WASHINGTON - For the first time in Thailand, Thai authorities busted a major smuggling ring involved in the illegal trade of shahtoosh wool, which is only obtained by killing the endangered Tibetan Antelope. During a raid on three Bangkok stores located in a high-end tourist area, police seized over 250 purported shahtoosh shawls which are well known in the fashion world for their exceptional quality. A single shawl requires wool from three to five dead antelopes.
If all of the shawls prove to be genuine following forensic tests, the haul could represent over 1,000 Tibetan Antelopes that were killed for their wool, with a retail value of several million dollars.
Unlike other wools that can be harvested by shearing or combing, shahtoosh, which means "the king of wools" can only be obtained by killing Tibetan Antelopes (Pantholops hodgsonii, or commonly known as the Chiru), which live almost exclusively in the remote Qinghai-Tibetan Plateau. Poaching has drastically slashed the Tibetan Antelope population because shahtoosh shawls can command high prices on the black market. In 1900, around 1 million antelopes lived in the wild; today, there may be as few as 50,000.
The raid comes after 4 months of coordinated undercover work by members of the new Association of South East Asian Nations Wildlife Enforcement Network (ASEAN-WEN) including a division of the Royal Thai police and the Thai Department of Natural Resources with contributions by TRAFFIC, the trade monitoring network for the World Conservation Union and Word Wildlife Fund and by WildAid.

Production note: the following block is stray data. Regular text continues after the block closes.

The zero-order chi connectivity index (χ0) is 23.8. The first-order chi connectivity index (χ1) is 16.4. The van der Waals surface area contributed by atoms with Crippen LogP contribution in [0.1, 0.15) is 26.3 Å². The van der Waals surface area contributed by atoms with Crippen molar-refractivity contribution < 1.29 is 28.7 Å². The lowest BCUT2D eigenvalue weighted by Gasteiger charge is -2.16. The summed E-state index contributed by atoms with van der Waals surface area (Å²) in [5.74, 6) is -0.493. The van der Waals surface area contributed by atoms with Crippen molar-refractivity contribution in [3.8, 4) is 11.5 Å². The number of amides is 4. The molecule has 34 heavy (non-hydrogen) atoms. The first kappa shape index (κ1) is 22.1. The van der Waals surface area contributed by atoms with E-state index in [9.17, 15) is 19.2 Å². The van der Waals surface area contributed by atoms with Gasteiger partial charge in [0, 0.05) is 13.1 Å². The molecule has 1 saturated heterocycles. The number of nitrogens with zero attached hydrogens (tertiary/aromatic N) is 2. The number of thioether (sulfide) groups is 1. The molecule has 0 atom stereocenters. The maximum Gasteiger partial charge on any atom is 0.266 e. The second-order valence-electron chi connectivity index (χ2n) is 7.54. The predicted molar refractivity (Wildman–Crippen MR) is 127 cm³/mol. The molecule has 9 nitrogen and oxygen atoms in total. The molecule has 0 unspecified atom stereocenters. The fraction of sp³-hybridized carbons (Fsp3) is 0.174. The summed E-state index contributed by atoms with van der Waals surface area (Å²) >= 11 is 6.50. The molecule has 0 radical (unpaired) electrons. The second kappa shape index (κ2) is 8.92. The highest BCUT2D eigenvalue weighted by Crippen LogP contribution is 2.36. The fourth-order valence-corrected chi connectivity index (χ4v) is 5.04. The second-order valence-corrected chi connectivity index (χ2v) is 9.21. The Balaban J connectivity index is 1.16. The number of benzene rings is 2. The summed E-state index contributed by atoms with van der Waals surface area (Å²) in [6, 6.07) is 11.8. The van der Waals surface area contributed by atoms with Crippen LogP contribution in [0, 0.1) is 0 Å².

"These are highly organized criminals who have until today operated in Thailand with little fear of capture or penalty." said Crawford Allan, Deputy Director of TRAFFIC North America. "Today's bust is testimony to the value of ASEAN-WEN, which is the world's biggest wildlife law enforcement network and has allowed authorities to create a united front against wildlife smugglers."
The trade route for shahtoosh starts in Tibetan Plateau, where poachers hunt the endangered antelope. The wool is smuggled into the mountainous region of Kashmir, where shahtoosh weaving has a long history. The finished shawls are then sold in India -or they make their way to luxury goods markets in the United States, Europe, and Asia. Some of the stores that were busted in the raid operated out of luxury hotels for wealthy tourists. The dealers claimed their biggest buyers were tourists from the United States, Europe and Japan.
Despite conservation campaigns, strict laws and high-profile criminal cases, demand by wealthy tourists for the super-fine wool continues to drive poaching. Just last year, Swiss officials confiscated 537 shahtoosh shawls, signaling the death of over 2,000 Tibetan Antelopes. Last August, an anti-poaching raid in Tibet uncovered 100 Tibetan Antelope pelts.
There are well-known substitutes for shahtoosh, including pashmina, which is made from the shearing of domestic goats in the Himalayas.
"They may look attractive and luxurious but it is not fashionable or legal to bring a shahtoosh shawl home from a trip abroad," said Ginette Hemley, Vice President for WWF's Species Conservation Program.